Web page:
This remaining piece of software/testware starts with a branch-always followed by break test–just to make certain the pipeline works. It then continues by testing some basic register setting commands. It was meant to be run within a monitor program. Using this program, you can step through this software one clock cycle at a time–just like we discussed earlier.

Let’s build and run this program today, to give us some confidence that the CPU itself continues to work.

Building the tools

The first step in converting any assembly file into machine code is to acquire (or build) an assembler and linker. The ZipCPU has backend support for binutils (assembler and linker), the GCC C-compiler, and newlib. Although only binutils is required for this testing program, all of the tools are built from the same command, so let’s build them together.

To build the ZipCPU tool-suite, first make sure you have the prerequisites for GCC. For debian based systems, this will look like:

sudo apt install flex bison libbison-dev libgmp-dev libmpfr-dev libmpc-dev bc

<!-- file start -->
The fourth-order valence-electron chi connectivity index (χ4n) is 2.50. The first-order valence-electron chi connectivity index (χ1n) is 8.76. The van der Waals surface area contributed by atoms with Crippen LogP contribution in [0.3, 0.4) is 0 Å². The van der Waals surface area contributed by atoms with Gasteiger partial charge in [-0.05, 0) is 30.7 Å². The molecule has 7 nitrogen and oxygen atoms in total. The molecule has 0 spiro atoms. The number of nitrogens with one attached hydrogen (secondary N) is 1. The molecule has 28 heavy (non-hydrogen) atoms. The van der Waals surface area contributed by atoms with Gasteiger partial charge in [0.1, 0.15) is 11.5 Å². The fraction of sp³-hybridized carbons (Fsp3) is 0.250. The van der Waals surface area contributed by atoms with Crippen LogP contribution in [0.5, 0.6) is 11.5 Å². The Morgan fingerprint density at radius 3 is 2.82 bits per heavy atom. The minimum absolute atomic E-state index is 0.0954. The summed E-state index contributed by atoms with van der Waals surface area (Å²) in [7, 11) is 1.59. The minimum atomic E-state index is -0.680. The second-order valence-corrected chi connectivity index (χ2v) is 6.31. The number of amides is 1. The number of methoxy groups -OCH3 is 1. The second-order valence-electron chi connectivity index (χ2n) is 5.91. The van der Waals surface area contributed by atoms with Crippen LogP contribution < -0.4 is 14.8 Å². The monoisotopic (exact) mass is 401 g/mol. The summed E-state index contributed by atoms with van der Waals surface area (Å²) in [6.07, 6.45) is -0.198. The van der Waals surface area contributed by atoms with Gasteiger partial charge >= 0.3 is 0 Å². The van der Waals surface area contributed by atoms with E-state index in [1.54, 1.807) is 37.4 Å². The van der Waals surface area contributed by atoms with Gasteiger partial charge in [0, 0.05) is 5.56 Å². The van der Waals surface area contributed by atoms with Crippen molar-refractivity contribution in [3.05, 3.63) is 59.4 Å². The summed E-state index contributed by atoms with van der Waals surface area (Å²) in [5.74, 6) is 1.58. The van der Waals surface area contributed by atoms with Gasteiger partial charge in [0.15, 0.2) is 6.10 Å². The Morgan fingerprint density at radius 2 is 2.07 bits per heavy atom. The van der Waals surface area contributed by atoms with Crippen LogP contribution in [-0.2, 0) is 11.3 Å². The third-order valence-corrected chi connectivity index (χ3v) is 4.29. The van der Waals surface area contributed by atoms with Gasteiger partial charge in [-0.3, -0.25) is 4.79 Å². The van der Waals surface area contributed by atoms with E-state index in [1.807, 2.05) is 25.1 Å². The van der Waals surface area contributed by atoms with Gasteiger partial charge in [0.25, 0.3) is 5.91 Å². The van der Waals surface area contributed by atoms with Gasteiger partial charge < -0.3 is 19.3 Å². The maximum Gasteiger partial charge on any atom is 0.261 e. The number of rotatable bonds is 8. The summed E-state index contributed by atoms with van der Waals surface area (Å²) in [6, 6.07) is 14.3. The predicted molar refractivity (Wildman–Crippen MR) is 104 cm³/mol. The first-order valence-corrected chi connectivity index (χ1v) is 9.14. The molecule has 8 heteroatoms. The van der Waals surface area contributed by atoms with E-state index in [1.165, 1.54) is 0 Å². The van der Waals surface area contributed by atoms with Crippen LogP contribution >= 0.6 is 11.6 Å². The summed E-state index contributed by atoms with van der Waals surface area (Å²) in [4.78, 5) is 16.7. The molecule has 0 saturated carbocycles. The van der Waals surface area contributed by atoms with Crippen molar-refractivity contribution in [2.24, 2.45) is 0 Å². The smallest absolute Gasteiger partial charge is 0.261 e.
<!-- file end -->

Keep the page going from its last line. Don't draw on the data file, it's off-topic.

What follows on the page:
You’ll notice several *-dev components. These are different from their non -dev counterparts, in that they allow you to build components using these libraries rather than just using binary components already built. In other words, installing gmp isn’t good enough, you’ll need to install libgmp-dev.

You are also going to need Verilator to translate the ZipCPU’s Verilog source code into the C++ necessary to simulate it,

sudo apt install verilator

The simulation driver needs libelf in order to know where to load programs and program components into memory,

sudo apt install libelf-dev

Please note that, as with the earlier components, this package is the development version of libelf. We’ll need that version to build a program that uses it that can read and process an ELF file.

Many of my distributions depend upon ctags, and the simulation control program is written using ncurses, so let’s get those as well:

sudo apt install ncurses-dev ctags

If you are using Windows, these instructions should get you started using these tools via cygwin. Since I’m not using Windows regularly, please let me know if you have any problems building with cygwin–I’ll probably never notice the problem otherwise.

One you have these prerequisites, it is now time to actually clone the ZipCPU repository,